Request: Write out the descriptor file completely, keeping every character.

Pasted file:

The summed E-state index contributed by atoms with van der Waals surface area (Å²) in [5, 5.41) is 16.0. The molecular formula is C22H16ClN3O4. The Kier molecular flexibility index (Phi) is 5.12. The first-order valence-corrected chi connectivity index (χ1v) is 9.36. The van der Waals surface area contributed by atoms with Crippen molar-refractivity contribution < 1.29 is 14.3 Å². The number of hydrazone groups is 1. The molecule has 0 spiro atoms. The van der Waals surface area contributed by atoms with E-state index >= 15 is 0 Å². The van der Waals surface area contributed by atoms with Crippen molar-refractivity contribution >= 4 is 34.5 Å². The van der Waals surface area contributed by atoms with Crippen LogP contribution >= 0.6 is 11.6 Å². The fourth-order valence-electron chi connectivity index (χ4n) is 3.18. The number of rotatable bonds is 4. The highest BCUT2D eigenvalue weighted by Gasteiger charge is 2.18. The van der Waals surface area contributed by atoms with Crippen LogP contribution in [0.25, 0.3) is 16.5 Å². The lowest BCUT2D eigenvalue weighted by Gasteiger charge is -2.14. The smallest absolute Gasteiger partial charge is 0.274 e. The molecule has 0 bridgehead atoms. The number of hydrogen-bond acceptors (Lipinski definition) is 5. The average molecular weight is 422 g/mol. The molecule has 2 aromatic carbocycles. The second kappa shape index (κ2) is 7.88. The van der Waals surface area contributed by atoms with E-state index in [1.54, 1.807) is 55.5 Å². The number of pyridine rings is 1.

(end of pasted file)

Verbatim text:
The summed E-state index contributed by atoms with van der Waals surface area (Å²) in [5, 5.41) is 16.0. The molecular formula is C22H16ClN3O4. The Kier molecular flexibility index (Phi) is 5.12. The first-order valence-corrected chi connectivity index (χ1v) is 9.36. The van der Waals surface area contributed by atoms with Crippen molar-refractivity contribution < 1.29 is 14.3 Å². The number of hydrazone groups is 1. The molecule has 0 spiro atoms. The van der Waals surface area contributed by atoms with E-state index >= 15 is 0 Å². The van der Waals surface area contributed by atoms with Crippen molar-refractivity contribution >= 4 is 34.5 Å². The van der Waals surface area contributed by atoms with Crippen LogP contribution >= 0.6 is 11.6 Å². The fourth-order valence-electron chi connectivity index (χ4n) is 3.18. The number of rotatable bonds is 4. The highest BCUT2D eigenvalue weighted by Gasteiger charge is 2.18. The van der Waals surface area contributed by atoms with Crippen LogP contribution in [0.25, 0.3) is 16.5 Å². The lowest BCUT2D eigenvalue weighted by Gasteiger charge is -2.14. The smallest absolute Gasteiger partial charge is 0.274 e. The molecule has 0 bridgehead atoms. The number of hydrogen-bond acceptors (Lipinski definition) is 5. The average molecular weight is 422 g/mol. The molecule has 2 aromatic carbocycles. The second kappa shape index (κ2) is 7.88. The van der Waals surface area contributed by atoms with E-state index in [1.54, 1.807) is 55.5 Å². The number of pyridine rings is 1.